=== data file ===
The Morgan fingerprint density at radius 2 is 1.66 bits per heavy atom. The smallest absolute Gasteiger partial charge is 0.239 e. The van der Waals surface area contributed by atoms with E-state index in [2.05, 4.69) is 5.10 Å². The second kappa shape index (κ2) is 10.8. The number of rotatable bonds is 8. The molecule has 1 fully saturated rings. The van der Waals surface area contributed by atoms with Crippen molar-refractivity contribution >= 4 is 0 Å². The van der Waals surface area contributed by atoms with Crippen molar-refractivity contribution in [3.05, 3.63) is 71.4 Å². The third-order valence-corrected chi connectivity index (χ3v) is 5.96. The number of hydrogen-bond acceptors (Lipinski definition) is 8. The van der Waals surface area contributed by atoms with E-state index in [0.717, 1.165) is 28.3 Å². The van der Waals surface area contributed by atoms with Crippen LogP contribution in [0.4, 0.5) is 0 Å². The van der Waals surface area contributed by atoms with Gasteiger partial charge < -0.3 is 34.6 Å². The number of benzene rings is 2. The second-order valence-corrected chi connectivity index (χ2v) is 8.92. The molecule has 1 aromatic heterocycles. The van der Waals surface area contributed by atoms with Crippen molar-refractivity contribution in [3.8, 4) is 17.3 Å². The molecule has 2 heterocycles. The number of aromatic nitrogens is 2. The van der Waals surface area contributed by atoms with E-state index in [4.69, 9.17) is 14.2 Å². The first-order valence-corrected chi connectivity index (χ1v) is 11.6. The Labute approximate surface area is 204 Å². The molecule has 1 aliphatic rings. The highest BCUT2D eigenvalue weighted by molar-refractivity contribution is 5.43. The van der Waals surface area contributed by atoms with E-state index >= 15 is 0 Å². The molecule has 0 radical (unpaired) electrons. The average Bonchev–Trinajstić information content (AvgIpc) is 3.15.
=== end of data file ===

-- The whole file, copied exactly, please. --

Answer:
The Morgan fingerprint density at radius 2 is 1.66 bits per heavy atom. The smallest absolute Gasteiger partial charge is 0.239 e. The van der Waals surface area contributed by atoms with E-state index in [2.05, 4.69) is 5.10 Å². The second kappa shape index (κ2) is 10.8. The number of rotatable bonds is 8. The molecule has 1 fully saturated rings. The van der Waals surface area contributed by atoms with Crippen molar-refractivity contribution >= 4 is 0 Å². The van der Waals surface area contributed by atoms with Crippen molar-refractivity contribution in [3.05, 3.63) is 71.4 Å². The third-order valence-corrected chi connectivity index (χ3v) is 5.96. The number of hydrogen-bond acceptors (Lipinski definition) is 8. The van der Waals surface area contributed by atoms with E-state index in [0.717, 1.165) is 28.3 Å². The van der Waals surface area contributed by atoms with Crippen LogP contribution in [0.4, 0.5) is 0 Å². The van der Waals surface area contributed by atoms with Gasteiger partial charge < -0.3 is 34.6 Å². The number of benzene rings is 2. The second-order valence-corrected chi connectivity index (χ2v) is 8.92. The molecule has 1 aromatic heterocycles. The van der Waals surface area contributed by atoms with Crippen molar-refractivity contribution in [3.8, 4) is 17.3 Å². The molecule has 2 heterocycles. The number of aromatic nitrogens is 2. The van der Waals surface area contributed by atoms with E-state index in [4.69, 9.17) is 14.2 Å². The first-order valence-corrected chi connectivity index (χ1v) is 11.6. The Labute approximate surface area is 204 Å². The molecule has 1 aliphatic rings. The highest BCUT2D eigenvalue weighted by molar-refractivity contribution is 5.43. The van der Waals surface area contributed by atoms with E-state index >= 15 is 0 Å². The molecule has 0 radical (unpaired) electrons. The average Bonchev–Trinajstić information content (AvgIpc) is 3.15.